In a national televised speech on Thursday (20 April), Chilean President Gabriel Boric announced his plans to nationalize lithium production.
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Any new lithium project will be required to have public-private partnerships managed by the government.
Boric said that while existing contracts with private firms will not be voided they are optimistic about new terms being negotiated in line with policy.
This is our best opportunity to transition into a sustainable, developed economy. Boric said that we can't afford it to be wasted, citing its role in increasing electric vehicle battery production.
Many developing countries have politicized lithium due to its importance in the energy transformation. They see nationalized lithium reserves as an opportunity to gain more control in global economies and to extract wealth from developed countries looking to meet their green energy quotas.
Chile is the country with the second largest lithium reserves discovered (behind Bolivia), and the second largest lithium production (behind Australia).
Mexico announced recently that it would nationalize the lithium reserves found in Sonora Desert. Bolivia's state owned mining company, Contemporary Amperex Technology, signed a deal worth a billion dollars with Chinese-owned Contemporary Amperex Technology for a new lithium battery partnership.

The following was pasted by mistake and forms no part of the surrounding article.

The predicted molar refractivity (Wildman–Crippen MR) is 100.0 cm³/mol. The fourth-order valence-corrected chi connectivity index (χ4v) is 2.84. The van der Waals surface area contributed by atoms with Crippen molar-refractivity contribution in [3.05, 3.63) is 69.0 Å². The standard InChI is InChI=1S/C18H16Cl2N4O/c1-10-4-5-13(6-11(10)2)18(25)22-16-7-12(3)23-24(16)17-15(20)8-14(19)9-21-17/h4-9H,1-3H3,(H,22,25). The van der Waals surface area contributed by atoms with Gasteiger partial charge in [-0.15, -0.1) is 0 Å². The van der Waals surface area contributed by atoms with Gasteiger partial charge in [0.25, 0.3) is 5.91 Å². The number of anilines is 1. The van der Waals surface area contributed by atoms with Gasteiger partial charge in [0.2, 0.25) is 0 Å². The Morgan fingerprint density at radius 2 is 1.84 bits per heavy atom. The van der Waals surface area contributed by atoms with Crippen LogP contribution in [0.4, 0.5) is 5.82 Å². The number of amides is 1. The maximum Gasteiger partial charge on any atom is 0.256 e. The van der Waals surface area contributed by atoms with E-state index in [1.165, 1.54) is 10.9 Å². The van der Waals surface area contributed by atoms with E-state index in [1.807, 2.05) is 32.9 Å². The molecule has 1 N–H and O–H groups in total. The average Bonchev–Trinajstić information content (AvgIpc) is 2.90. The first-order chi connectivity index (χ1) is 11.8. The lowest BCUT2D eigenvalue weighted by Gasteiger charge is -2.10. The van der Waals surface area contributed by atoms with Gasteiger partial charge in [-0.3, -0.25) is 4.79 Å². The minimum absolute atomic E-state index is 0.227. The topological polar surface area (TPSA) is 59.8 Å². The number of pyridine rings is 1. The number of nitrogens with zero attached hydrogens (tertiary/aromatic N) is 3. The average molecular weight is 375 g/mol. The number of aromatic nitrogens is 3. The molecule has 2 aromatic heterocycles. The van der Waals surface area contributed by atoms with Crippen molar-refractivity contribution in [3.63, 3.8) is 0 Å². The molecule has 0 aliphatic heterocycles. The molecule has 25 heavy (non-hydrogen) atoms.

At 3:30 pm Friday, the share prices of US-based Albermarle Corporation - the world's biggest lithium company with major operations in Chile - had dropped by over 10% in New York.
Boric's choice builds on the legacy left by his political hero, Salvador Allende. Allende, a major nationalization proponent, was elected in part on the platform of nationalizing large industries and redistribution of wealth.
Allende was president when he successfully nationalized Chile's copper production, banking, healthcare, and the healthcare industry. In the 1970s, copper was the main industry of Chile. Now, lithium is the equivalent in terms infrastructure and demand.
The US was furious at Allende's plan to nationalize all mines, including US copper interests. As a result, the US cut off all bilateral commitments for economic aid to Chile and actively backed Allende's political rivals.
After that failed, US President Richard Nixon ordered the overthrow of Allende's democratically elected government. He told CIA Director Richard Helms to “save Chile”.
It wasn't long. Augusto Pinochet, who had been Allende’s president for just three years at the time, led a violent takeover against his government on September 11, 1973. He imposed himself as dictator while destroying Allende’s economic reforms.
In a recorded telephone call, Nixon and Secretary Henry Kissinger boasted about laying the groundwork for the coup, but regretted that they could not publicly claim credit.
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